In an era when psychology is seeking to become a hard science of fM.R.I.’s and evidence-based therapies, when, as Seligman says, “if it doesn’t plug into the wall, it’s not science,” positive psychology can seem like a retro endeavor with the appeal of a cure that fits on a recipe card. While this may make it particularly adaptable for use in the classroom, critics are often most disturbed by what they perceive as its prescriptive nature. “There is way too little evidence of stable, long-term benefits — and lack of harm — to justify large-scale incorporation of positive psychology programs into schools,” Julie Norem, chairwoman of the psychology department at Wellesley College in Massachusetts, said in an e-mail message. “It pays scant attention to individual differences.”...By comparison, positive psychology can seem as if it is laying out a road and asking the adherent to follow. “If I could wave my magic wand, there would be no positive psychology — there would be positive psychologists,” says Daniel Gilbert, a professor of psychology at Harvard, whose own work in the science of affective forecasting suggests that what we think will make us happy rarely does, or at least not for long. “I guess I just wish it didn’t look so much like a religion.”

Indeed, the sectlike feel of positive psychology can be hard to shake off when watching classes like Kashdan’s or even when reviewing the record of the field’s beginnings. When Seligman was first trying to establish the discipline, he and his colleagues invited 25 young psychologists to the Yucatán to discuss the positive side of life...Participants contrasted the “hedonic treadmill” with “the meaningful life.” To find the qualities that gave life purpose, the team examined Western religions, Buddhism, Hinduism, Confucianism and Bushido as well as the mores of 70 nations. Over time, positive psychologists, led by Christopher Peterson, settled on 24 virtues — or character strengths, as they prefer to call them — including courage, modesty, spirituality and leadership. “The agenda comes from the world,” Seligman told me. “These are universals we’re after.”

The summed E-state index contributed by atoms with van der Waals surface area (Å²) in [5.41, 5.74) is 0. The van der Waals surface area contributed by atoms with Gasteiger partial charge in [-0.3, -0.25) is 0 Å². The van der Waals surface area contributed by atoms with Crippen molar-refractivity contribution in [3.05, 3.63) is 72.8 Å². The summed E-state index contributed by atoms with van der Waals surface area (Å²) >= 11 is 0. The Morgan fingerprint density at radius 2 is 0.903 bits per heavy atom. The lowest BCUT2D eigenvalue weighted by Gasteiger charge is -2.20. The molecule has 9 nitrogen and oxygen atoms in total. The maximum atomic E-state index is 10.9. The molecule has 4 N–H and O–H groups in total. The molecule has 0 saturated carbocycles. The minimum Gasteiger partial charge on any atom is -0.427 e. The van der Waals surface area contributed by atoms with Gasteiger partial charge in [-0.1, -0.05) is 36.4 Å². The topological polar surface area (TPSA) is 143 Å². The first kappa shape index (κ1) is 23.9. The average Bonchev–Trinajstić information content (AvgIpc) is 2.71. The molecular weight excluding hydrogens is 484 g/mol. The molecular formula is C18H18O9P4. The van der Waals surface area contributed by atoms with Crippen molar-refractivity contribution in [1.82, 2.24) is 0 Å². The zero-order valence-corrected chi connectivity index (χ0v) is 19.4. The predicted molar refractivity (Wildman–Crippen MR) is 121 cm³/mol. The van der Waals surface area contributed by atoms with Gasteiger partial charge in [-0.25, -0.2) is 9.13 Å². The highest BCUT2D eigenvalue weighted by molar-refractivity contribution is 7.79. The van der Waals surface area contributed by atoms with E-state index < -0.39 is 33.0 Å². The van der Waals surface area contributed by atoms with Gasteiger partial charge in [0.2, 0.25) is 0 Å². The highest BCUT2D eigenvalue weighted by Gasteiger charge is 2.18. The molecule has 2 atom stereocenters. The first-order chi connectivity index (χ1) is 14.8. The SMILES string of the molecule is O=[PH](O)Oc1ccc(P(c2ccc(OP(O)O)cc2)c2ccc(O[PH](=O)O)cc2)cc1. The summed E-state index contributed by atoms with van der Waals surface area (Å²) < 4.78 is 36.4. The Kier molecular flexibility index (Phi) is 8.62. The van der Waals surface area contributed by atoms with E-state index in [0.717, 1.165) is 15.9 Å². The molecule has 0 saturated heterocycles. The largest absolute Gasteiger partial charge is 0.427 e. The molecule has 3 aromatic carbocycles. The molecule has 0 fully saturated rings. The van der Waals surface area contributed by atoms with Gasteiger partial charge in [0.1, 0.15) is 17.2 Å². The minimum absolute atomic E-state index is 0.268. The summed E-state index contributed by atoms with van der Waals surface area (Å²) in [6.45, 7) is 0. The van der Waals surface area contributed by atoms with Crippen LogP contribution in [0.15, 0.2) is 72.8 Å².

The search for what unites humans in virtue was an ambitious effort to integrate psychology with those fields that have long sat alongside it: ethics, religion, philosophy. Before the retreat in Mexico, Seligman met with one of his former professors, the Harvard philosopher Robert Nozick...It was Nozick who suggested a “taxonomy of character,” by which he meant, as Seligman put it, a list of “those abiding moral traits that everyone values.” Lyubomirsky remembers that many of the young scientists were uncomfortable doing so. “There was a lot of debate about it,” she said. “We were trained as hard scientists.” Seligman wasn’t so sure himself that he wanted virtue to be part of positive psychology either: he was wary of science becoming prescriptive, but Csikszentmihalyi was enthusiastic, Seligman recalled, and in the end Seligman agreed.

Two criticisms as troubling as the problem of positive psychology’s religiosity are 1) that it is not new — psychology always cared about happiness and 2) that the publicity about the field has gotten ahead of the science, which may be no good anyway. True, there have been attempts to marry psychology to ethics, to enlist it in the service of decoding what it means to be fully human, throughout its history. In the 1950s and ’60s, for instance, Abraham Maslow and Carl Rogers, among others, established humanistic psychology to focus on what gave meaning to life, looking at the very subjects positive psychologists now take as their own. But where Maslow and Rogers relied primarily on qualitative research for their theories, Seligman and his colleagues hope to establish positive psychology — and thus the nature of happiness itself — on firmer scientific ground. The idea that whatever science there is may not yet be first-class troubles Seligman, too. “I have the same worry they do. That’s what I do at 4 in the morning,” he says.